Of hired guns and ideologues: why would a law firm ever retain an honest expert witness?
ANU Working Papers in Economics and Econometrics from Australian National University, College of Business and Economics, School of Economics
We suppose that expert witnesses are, generically, either honest in their assessment of a fact situation or are mercenary â€˜hired gunsâ€™ that advocate for their retaining party. The type of a witness is known to law firms, who engage with them repeatedly, but not to courts. If the only way an honest witness can credibly reveal their type to a court is by siding with the opposing party then the question arises of why a law firm would ever retain an honest expert. We show that it can act as a signaling device in a game between the law firms to communicate private information regarding a partyâ€™s confidence in winning the case. Our results indicate, amongst other things, that the â€˜Englishâ€™ rule of costs allocation can make a socially desirable separating equilibrium less likely, compared to the â€˜Americanâ€™ rule.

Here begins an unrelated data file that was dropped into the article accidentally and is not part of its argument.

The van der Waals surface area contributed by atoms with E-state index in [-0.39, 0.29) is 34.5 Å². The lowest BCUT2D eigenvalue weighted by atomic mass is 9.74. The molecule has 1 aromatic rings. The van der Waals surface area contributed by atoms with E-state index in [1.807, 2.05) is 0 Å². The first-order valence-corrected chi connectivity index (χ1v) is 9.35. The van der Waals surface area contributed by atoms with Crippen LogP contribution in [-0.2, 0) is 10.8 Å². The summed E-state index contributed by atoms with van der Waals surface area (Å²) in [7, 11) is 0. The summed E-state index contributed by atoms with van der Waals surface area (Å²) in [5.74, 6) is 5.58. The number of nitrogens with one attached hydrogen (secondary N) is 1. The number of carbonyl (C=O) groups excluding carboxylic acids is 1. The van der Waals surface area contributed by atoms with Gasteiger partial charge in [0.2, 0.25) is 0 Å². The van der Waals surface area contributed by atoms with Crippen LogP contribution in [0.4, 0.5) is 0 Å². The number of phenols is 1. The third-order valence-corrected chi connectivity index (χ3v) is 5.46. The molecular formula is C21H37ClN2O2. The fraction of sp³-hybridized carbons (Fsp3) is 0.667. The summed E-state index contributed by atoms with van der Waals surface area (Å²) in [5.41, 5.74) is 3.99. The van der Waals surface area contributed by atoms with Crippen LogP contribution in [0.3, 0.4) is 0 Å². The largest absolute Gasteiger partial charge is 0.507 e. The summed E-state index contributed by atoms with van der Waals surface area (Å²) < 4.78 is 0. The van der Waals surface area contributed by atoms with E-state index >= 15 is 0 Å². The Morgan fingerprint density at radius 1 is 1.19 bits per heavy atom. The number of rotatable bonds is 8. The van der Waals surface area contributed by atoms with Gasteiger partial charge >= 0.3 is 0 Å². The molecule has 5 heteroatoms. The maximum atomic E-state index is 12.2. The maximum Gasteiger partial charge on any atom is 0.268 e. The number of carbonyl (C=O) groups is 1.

Keywords: expert witnesses; signaling; litigation (search for similar items in EconPapers)
JEL-codes: C72 D82 K41 (search for similar items in EconPapers)
New Economics Papers: this item is included in nep-gth, nep-isf, nep-law and nep-mic
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Persistent link: https://EconPapers.repec.org/RePEc:acb:cbeeco:2021-678
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